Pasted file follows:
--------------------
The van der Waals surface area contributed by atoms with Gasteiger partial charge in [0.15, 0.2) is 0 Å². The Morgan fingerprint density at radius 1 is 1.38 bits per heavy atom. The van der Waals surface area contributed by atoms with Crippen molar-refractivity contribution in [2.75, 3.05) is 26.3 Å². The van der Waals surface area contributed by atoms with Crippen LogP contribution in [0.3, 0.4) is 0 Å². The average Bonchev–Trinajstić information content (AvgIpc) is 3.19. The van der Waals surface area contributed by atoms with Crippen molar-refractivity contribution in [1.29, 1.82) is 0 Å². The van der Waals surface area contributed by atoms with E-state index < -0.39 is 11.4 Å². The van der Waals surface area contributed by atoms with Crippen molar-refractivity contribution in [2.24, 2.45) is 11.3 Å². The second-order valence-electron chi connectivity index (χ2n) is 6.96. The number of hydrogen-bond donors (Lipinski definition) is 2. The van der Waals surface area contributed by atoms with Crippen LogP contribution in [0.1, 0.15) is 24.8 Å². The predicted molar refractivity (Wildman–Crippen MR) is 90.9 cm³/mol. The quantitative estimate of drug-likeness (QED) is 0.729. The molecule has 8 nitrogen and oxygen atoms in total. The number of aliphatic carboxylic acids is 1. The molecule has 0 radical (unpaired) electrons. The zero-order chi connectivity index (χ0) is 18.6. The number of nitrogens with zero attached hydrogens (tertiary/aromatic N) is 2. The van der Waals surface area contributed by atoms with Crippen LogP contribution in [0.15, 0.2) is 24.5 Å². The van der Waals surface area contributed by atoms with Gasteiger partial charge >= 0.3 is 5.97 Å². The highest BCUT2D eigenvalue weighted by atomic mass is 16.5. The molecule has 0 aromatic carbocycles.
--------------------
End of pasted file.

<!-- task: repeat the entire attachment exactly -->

The van der Waals surface area contributed by atoms with Gasteiger partial charge in [0.15, 0.2) is 0 Å². The Morgan fingerprint density at radius 1 is 1.38 bits per heavy atom. The van der Waals surface area contributed by atoms with Crippen molar-refractivity contribution in [2.75, 3.05) is 26.3 Å². The van der Waals surface area contributed by atoms with Crippen LogP contribution in [0.3, 0.4) is 0 Å². The average Bonchev–Trinajstić information content (AvgIpc) is 3.19. The van der Waals surface area contributed by atoms with Crippen molar-refractivity contribution in [1.29, 1.82) is 0 Å². The van der Waals surface area contributed by atoms with E-state index < -0.39 is 11.4 Å². The van der Waals surface area contributed by atoms with Crippen molar-refractivity contribution in [2.24, 2.45) is 11.3 Å². The second-order valence-electron chi connectivity index (χ2n) is 6.96. The number of hydrogen-bond donors (Lipinski definition) is 2. The van der Waals surface area contributed by atoms with Crippen LogP contribution in [0.1, 0.15) is 24.8 Å². The predicted molar refractivity (Wildman–Crippen MR) is 90.9 cm³/mol. The quantitative estimate of drug-likeness (QED) is 0.729. The molecule has 8 nitrogen and oxygen atoms in total. The number of aliphatic carboxylic acids is 1. The molecule has 0 radical (unpaired) electrons. The zero-order chi connectivity index (χ0) is 18.6. The number of nitrogens with zero attached hydrogens (tertiary/aromatic N) is 2. The van der Waals surface area contributed by atoms with Crippen LogP contribution in [0.15, 0.2) is 24.5 Å². The van der Waals surface area contributed by atoms with Gasteiger partial charge >= 0.3 is 5.97 Å². The highest BCUT2D eigenvalue weighted by atomic mass is 16.5. The molecule has 0 aromatic carbocycles.